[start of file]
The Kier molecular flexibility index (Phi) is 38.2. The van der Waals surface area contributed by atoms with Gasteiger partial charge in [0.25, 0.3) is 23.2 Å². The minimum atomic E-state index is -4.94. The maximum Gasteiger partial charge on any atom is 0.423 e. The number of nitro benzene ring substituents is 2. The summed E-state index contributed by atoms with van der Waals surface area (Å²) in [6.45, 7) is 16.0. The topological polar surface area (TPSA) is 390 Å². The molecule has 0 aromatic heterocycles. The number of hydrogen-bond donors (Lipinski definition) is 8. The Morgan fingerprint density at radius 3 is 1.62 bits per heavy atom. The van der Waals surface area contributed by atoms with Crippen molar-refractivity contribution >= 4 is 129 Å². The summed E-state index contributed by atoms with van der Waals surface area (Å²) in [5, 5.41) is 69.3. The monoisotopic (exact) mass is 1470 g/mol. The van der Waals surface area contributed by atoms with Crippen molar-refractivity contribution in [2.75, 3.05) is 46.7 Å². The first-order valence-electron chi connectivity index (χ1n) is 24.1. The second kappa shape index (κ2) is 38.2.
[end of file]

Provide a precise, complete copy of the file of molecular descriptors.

The Kier molecular flexibility index (Phi) is 38.2. The van der Waals surface area contributed by atoms with Gasteiger partial charge in [0.25, 0.3) is 23.2 Å². The minimum atomic E-state index is -4.94. The maximum Gasteiger partial charge on any atom is 0.423 e. The number of nitro benzene ring substituents is 2. The summed E-state index contributed by atoms with van der Waals surface area (Å²) in [6.45, 7) is 16.0. The topological polar surface area (TPSA) is 390 Å². The molecule has 0 aromatic heterocycles. The number of hydrogen-bond donors (Lipinski definition) is 8. The Morgan fingerprint density at radius 3 is 1.62 bits per heavy atom. The van der Waals surface area contributed by atoms with Crippen molar-refractivity contribution >= 4 is 129 Å². The summed E-state index contributed by atoms with van der Waals surface area (Å²) in [5, 5.41) is 69.3. The monoisotopic (exact) mass is 1470 g/mol. The van der Waals surface area contributed by atoms with Crippen molar-refractivity contribution in [2.75, 3.05) is 46.7 Å². The first-order valence-electron chi connectivity index (χ1n) is 24.1. The second kappa shape index (κ2) is 38.2.